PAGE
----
The monster in the corner

The following post was written as part of this week’s daily prompt from The Red Dress Club.

We were to take something ugly and find the beauty in it.

Please note that this particular post may be triggering for some still in the midst of a

Postpartum Mood Disorder as some of the imagery might get very intense.

For others, welcome, and I hope you enjoy what I have attempted to capture.

The Monster in the Corner

Once upon a time, in the dark corner of my room, there lived a monster. I gave birth to him almost six years ago, an unintentional sibling to my firstborn. Rippled with muscles, green, slimy, odoriferous, vicious, snarling, he clung to the wall and the darkness, hissing at me every time I dared to glance in his direction.

He watched over me as I slept, breathing heavily in my ear, drooling on my cheek, his arms holding me hostage in bed. I tossed and turned, restless, desperate to free myself from his grasp.

Days were worse.

When I finally rose from bed, he’d cling to my back, digging his claws into my shoulders, his weight-bearing down on me as if I were borne down with horrible sins from my past. My mind raced, my heart beat faster, I failed to control thoughts, tears slipped down my pale and hollow cheeks. Everyone else could see him, I just knew it. He was the reason they stared at me as if I had gone mad. I shriveled up, a mere shadow of myself barely able to fit into my old life.

I gasped, I begged, I pleaded, I beat my back against a hard surface every chance I got just to knock him loose. Nothing worked. I hated him. He delighted in torturing me. But there we were, roommates trapped in the same house.

Until one day.

One day I arose with the determination not to let his weight bother my frail frame as he clambered gleefully once again onto my shoulders. As his claws dug into my shoulders, I screamed with a passion unknown to me, “NOOOOOOOO!!!!”

He stopped, claws in mid-air, legs squeezing my midsection with a fearful ferocity. The howl he loosed from his throat echoed eerily against the plain white walls, searing my very soul.

I screamed again.

“GET DOWN! NOW. I’M DONE!” I clenched my fists together, straightened my back, and planted my feet.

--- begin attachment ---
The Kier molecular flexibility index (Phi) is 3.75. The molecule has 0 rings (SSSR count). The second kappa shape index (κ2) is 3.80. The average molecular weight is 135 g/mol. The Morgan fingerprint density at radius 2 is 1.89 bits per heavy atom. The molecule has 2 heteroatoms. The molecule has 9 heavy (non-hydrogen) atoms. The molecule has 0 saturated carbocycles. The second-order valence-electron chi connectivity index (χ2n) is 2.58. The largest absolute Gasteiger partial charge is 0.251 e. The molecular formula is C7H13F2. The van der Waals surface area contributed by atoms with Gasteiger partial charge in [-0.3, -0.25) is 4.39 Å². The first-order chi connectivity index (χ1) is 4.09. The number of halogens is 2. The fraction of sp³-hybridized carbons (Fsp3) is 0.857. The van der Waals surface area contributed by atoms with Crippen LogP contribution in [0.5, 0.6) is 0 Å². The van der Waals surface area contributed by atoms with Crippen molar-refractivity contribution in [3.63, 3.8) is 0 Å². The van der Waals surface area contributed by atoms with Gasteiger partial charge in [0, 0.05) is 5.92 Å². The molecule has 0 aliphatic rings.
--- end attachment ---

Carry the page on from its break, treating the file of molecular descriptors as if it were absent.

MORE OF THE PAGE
His thighs weakened, his arms lowered as he growled again, this time deep and threatening instead of loud and searing.

“Did you hear me? I’m DONE!!!!! GET OFF ME. NOT TODAY. NOT TOMORROW! I’M DONE!” This time, his legs slid down my hips and thighs, leaving a slimy trail behind. His feet crashed to the floor, his shoulders hunched over, his head hung down, the spikes on his forehead finally hidden.

As I watched, he melted, muscles oozed down his body, his skin softened, his body curved, and turned a soft peach, his head replaced by a soft and rounded orb covered with long brown hair. He curled into a ball on the floor as he fought the rush of sudden changes, his chest heaving, his arms and legs twitching back and forth as they rearranged themselves. All at once, his frame changed completely, wood and glass, standing in the corner. I stepped closer, my own arms and legs trembling. My feet hit the ground tentatively, almost collapsing with each new step. As I grew closer and closer, each step firmer and firmer, my mouth pulled up at the corners.

That smile, that huge victorious grin, filled with happiness and joy once more, shone brightly back at me as I reached my former dark corner, now illuminated with the reflection of one of the strongest and most beautiful people I have ever known.


0 thoughts on “The monster in the corner

  1. Aaron Shively

    I know what this is meant to symbolize as it’s not thickly veiled (completely intentionally and very poignantly) but this can speak to so many other forms of depression and self doubt.
    This is wonderful.

    1. Lauren Hale

      Thank you so very much, Aaron.

      It was certainly not meant to be thickly veiled at all – I did wonder though, if anyone would “get” what I was trying to say – and I’m glad I managed to make it so clear. It was very hard to write without telling vs. showing.

  2. Katie

    Oh Lauren. Your writing is so breathtaking. I just…oh. I felt this one. All the way down to my toes. I am so VERY glad you have started writing with us. You have serious talent!

    <3 you!

  3. Lizz

    As I reach the end of this, I find myself breathing a little harder and feeling the pressure of my own demons (if you will) sliding away.
    This is an incredible, powerful piece. Truly.

  4. Jennie B

    My demons are not the same as yours but they are there. It truly is a fight to lose them, and I love the imagery of leaving a slimy film behind. Really great job on the prompt. Will visit again for sure.

  5. Mandyland

    Dang. You totally personified depression (assuming?) into the demon that it is. You hooked me with your description – the hiss was the best visual – and had me cheering for you in the end.

  6. Jessica

    Amazingly powerful piece. Many of us know this monster. You gave him a face and took me with you through the struggle and had me cheering you on as you conquerred him. So powerful.

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